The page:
‘Some’ funds released by GACL, GCAA to G-Met

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Less than one percent of the over GH¢80million debt owed by the Ghana Airport Company Limited (GACL) and the Ghana Civil Aviation Authority (GCAA) to the Ghana Meteorological Agency (G-Met) has been paid.

This, according to the G-Met, was after persistent pleadings by its authorities for the two institutions to pay them for services rendered several years ago.

The Chief Forecaster at the G-Met, Felicity Ahafianyo, who made the revelations on 3FM’s Sunrise hosted by Alfred Ocansey on Tuesday, explained that “they have released some funds”.

“I don’t know the exact amount but it’s less than 1% of the total amount. The cheque was picked last month and it’s been cleared now. It was paid around last week in June,” she explained.

Madam Ahafianyo explained that “we have farmers that we give updates to on a daily basis. Fishermen are also benefiting but in all these, they owe us and they are refusing to pay”.

“And when they want to pay, our bosses must go and beg and beg and beg and beg as if we are begging for money but we are not requesting money from them. The amount is a service we have rendered to them and they are to pay us.”

The Chief Forecaster said they need this money to be able to procure more equipment to be able to provide quality services to their clients because the agency has just one radar, which also broke down years ago.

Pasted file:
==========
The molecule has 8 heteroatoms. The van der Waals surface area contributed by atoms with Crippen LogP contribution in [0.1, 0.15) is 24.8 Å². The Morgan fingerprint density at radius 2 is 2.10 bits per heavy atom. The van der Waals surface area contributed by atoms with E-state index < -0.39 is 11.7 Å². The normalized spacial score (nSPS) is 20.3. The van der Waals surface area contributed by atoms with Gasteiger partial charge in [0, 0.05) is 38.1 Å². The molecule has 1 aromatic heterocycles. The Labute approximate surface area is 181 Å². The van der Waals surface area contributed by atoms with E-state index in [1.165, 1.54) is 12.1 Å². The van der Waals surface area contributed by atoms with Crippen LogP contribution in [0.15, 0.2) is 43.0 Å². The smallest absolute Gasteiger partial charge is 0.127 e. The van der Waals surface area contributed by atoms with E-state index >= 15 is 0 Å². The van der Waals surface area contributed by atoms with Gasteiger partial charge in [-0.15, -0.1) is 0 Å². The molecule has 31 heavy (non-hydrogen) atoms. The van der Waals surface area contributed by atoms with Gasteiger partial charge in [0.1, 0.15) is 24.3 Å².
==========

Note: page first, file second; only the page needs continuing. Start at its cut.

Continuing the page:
“Our equipment is very expensive. The radar is not working. It’s broken down but we have a lot of other instruments that we use. We are based on the internet and the satellite so we use them to predict but the radar increases the accuracy…the radar helps us when there is going to be a storm. You are able to tell the liquid content in the storm and see whether it is going to cause floods so that we are able to inform NADMO on what to do.”

Madam Ahafianyo said people did not have trust in them because they are unable to predict accurately due to the challenges but if the over GH¢80 million is paid, they will be able to purchase more radars to be able to predict accurately.

“We need four [radars] to be able to cover the whole country. People initially don’t have faith in our forecast. We are still not perfect but we are still trying to perfect our operations so we need the over GH¢80 million debt, which is internally generated funds to be able to serve.”

By Kweku Antwi-Otoo|3FM|3news.com|Ghana

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